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        Focus on: Manchester

        Focus on: Manchester

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          Join us as we take a look at Manchester’s business credentials…

          Manchester has shaped the way the world does business ever since becoming the birthplace of the Industrial Revolution.

          Today, the city contributes £62.8 billion a year to the economy, the second largest share in the UK, and continues to lead innovations in enterprise.

          From ancient to modern
          Manchester started life as the humble home to the Brigantes, a major Celtic tribe. The early Mancunians built their stronghold on the site of the modern-day cathedral.

          Following an influx of Flemish weavers in the 14th century, the region became a textile hot-spot. And after the creation of Britain’s first wholly artificial waterway, the Bridgewater Canal in 1761, the city was set on its path to becoming “Cottonopolis”.

          The Victorian metropolis at the heart of the cotton trade was well-known for its warehouses and steam-driven textile mills that can still be seen today. Its hives of activity gave rise to the image of busy worker bees used to represent the staff inside.

          The bee symbol has featured on Manchester’s coat of arms ever since 1842.

          Business today
          Manchester is a city of business firsts, from the first purpose-built industrial estate created at Trafford Park in 1896, to MediaCityUK, the world’s first sustainable community and purpose-built digital and media hub.

          The development has set the tone for a city with big ambitions in modern industries. The city hosts over 10,000 creative, digital and tech companies, with more than 4,000 of these being start-ups.

          It also employs over 220,000 people in finance, professional and business services, the highest number in the UK outside of London – a sector that contributes £16 billion to the economy from Manchester alone.

          Big names
          The greatest testament to Manchester’s business credentials has to be the big names found in the city. The BBC’s move to MediaCityUK in Salford Quays is one of the best-known examples of a corporation moving from London to the hub of the Northern Powerhouse.

          Foreign companies too have been lured by the talent pool, infrastructure and excitement of the city. Google, Kellogg’s and Siemens are some of the 2,000 businesses from overseas with ties to the region.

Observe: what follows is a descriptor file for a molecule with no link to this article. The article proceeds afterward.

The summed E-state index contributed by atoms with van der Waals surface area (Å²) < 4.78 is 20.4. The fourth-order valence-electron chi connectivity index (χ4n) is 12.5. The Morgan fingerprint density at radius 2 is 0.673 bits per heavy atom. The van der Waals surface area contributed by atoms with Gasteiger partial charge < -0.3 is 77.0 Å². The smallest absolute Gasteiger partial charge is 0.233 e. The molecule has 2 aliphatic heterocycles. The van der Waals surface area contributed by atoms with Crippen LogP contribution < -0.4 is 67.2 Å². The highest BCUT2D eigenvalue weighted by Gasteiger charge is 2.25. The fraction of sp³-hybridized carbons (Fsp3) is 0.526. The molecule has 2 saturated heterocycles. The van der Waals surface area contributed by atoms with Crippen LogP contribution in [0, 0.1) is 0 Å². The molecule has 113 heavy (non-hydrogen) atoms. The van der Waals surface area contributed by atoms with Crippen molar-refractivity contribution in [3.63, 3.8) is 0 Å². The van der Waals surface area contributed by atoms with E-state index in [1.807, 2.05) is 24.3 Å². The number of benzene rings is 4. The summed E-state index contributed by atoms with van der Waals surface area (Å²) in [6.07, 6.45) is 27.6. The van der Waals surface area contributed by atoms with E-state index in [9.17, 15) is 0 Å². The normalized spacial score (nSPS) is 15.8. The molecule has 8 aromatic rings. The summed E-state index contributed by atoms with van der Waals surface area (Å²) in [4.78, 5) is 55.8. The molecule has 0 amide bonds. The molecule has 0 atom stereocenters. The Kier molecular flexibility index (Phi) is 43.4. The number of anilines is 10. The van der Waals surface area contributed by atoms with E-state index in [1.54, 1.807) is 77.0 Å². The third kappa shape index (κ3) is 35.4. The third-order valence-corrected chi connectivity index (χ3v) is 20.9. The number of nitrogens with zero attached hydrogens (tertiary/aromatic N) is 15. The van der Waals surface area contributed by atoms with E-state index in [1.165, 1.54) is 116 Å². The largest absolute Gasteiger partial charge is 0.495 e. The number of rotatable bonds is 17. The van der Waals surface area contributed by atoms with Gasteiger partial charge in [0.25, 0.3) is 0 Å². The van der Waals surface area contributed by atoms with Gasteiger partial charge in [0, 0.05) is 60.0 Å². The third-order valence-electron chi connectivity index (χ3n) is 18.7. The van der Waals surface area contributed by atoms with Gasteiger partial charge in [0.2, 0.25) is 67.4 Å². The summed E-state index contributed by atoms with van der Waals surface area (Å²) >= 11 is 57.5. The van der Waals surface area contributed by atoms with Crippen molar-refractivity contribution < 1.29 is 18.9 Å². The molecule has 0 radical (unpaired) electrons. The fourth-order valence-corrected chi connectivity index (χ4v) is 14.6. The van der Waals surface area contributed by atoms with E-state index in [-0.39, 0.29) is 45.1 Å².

Well connected
          Greater Manchester is easily accessible through a range of transport options. In addition to local train and bus services, the Metrolink has 99 stops connecting the suburbs to important business districts.

          Trains from Manchester Piccadilly railway station reach London Euston in approximately two hours. Meanwhile, international visitors can conveniently reach the city from Manchester Airport, which welcomes flights from over 200 locations including San Francisco, Dubai and Mumbai.

          Food and drink
          Manchester is a dream foodie destination for even the most jaded of palettes. The Corn Exchange is the Edwardian home to a mouth-watering array of restaurants in one convenient, beautiful setting, all set to be reopening soon with the necessary social distancing restrictions. Big names, including Hawksmoor and Dishoom, have made the city their first choice for expansion in the North, and vegan and halal restaurants are also widely available.

          Those looking to quaff coffee won’t be short on independent cafés. Grindsmith roast beans to suit customers’ tastes from a pod in Greengate Square or their shop in Deansgate. TAKK serves artisan coffee and Mediterranean sandwiches from a minimalist shop on Tariff Street. And for something completely different, The Tea Room at the Midland is the city’s only dedicated afternoon tea venue set in a Grade II listed building.

          Social and entertainment
          Manchester offers plenty of extracurricular activities to broaden your horizons or unwind away from the office. The Manchester Art Gallery is home to internationally renowned works of fine art, while the Chuck Gallery focuses on showcasing contemporary African art.

          Those looking for an educational experience will find their curiosity satisfied at the Imperial War Museum North or the Manchester Museum, with its collection of natural artefacts including a fossilised T-Rex.

          The city is home to two of Europe’s finest football teams. Manchester United play at Old Trafford and Manchester City have their home at the Etihad Stadium in the east of the city. Alternatively, Lancashire Cricket Club play their home games at the Old Trafford Cricket Ground.

          Contact us to learn more about how your business can establish itself in the centre of bustling Manchester with flexible workspace in a prime location just yards from Albert Square and the towering town hall. Here, tenants enjoy a range of office space solutions in the heart of the bustling city centre, with high-speed Wi-Fi throughout.


          Image credits: coward_lion via iStock &  trabantos via iStock



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